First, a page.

According to the Forensic Sciences Foundation, Inc.:
“Forensic pathology is the application of the principles of pathology, and of medicine in general, to the legal needs of society. Forensic pathologists perform autopsies to determine what caused a person’s death. They are also involved in the investigation of the circumstances surrounding the death. Knowing about these circumstances allows them to determine the manner of death — natural, accident, suicide, homicide, or undetermined.”
In the United States, each jurisdiction (i.e. county, city and/or state) generally has either a medical examiner or a coroner who determines whether an autopsy is warranted, such as in the event of a suspicious death, a violent homicide, the deceased seemed completely healthy before dying, or other reasons.
The roles of medical examiners and coroners share similarities (such as pronouncing death, positively identifying the deceased or documenting details of about the scene and the body at the scene) but there are also major distinctions. Medical examiners must be a licensed physician and often they are also trained as forensic pathologists meaning they can perform autopsies. Coroners do not necessarily need to be physicians, although a few states require them to be. Generally they are elected or appointed to the position.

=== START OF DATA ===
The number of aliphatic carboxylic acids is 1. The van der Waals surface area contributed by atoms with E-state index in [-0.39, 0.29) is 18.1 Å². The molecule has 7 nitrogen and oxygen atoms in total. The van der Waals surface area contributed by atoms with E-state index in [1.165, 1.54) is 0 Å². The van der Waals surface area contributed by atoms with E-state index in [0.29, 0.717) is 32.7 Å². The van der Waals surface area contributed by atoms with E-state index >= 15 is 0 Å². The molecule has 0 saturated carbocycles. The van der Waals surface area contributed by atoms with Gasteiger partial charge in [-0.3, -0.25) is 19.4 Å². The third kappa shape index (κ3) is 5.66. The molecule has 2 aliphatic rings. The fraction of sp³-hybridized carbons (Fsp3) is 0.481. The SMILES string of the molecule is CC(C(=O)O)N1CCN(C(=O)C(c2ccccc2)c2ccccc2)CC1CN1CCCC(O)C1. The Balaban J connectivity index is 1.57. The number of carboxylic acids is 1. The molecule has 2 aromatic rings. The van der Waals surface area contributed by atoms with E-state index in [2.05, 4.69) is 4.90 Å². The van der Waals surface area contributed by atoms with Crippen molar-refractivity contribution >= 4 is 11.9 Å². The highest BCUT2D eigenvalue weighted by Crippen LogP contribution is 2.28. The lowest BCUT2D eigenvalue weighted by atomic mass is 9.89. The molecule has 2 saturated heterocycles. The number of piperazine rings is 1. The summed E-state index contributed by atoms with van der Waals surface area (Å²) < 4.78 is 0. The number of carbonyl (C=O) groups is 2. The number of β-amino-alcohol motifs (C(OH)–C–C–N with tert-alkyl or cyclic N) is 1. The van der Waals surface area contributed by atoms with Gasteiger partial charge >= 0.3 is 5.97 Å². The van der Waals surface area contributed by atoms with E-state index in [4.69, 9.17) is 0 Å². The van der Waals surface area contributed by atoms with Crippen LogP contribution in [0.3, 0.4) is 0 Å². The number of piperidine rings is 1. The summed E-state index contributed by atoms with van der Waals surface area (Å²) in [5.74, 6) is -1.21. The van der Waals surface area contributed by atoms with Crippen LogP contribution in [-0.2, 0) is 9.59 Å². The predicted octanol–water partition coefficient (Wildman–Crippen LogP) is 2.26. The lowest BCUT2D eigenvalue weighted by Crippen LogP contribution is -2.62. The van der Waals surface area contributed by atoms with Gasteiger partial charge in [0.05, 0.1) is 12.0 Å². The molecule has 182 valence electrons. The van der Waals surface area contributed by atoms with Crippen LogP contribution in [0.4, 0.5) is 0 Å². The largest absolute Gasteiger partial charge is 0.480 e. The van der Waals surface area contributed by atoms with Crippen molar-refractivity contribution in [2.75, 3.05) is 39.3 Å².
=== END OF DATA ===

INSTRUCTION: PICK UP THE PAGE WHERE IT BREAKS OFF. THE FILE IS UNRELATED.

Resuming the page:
Needless to say, to become a medical examiner or coroner, you have to pay your dues. Medical examiners have to go to through med school, the standard residency and perhaps an additional one-year residency in forensic pathology. This often equates to 12 or more years of training after high school. Coroners often have to work at lower level positions related to the field for some time as they gradually advance up the ladder. They are usually also required to take a specialized training course(s) in medical/forensic investigations.
If you are thinking you’d like to gain some professional experience with the goal of some day becoming a coroner or medical examiner, there are several careers you may pursue after completing a Bachelor’s degree in forensic science, biology or another physical/health science. These include forensic autopsy technician, pathologist assistant, coroner technician, forensic technician, photographer, transcriptionist…And if you are thinking of going to med school to become a medical examiner, but need a break from academics, you may like to work a year or two in one of these positions. (Note that certification, previous related experience through volunteering/internships or extra coursework may be required for some of these jobs, depending on jurisdiction and employer).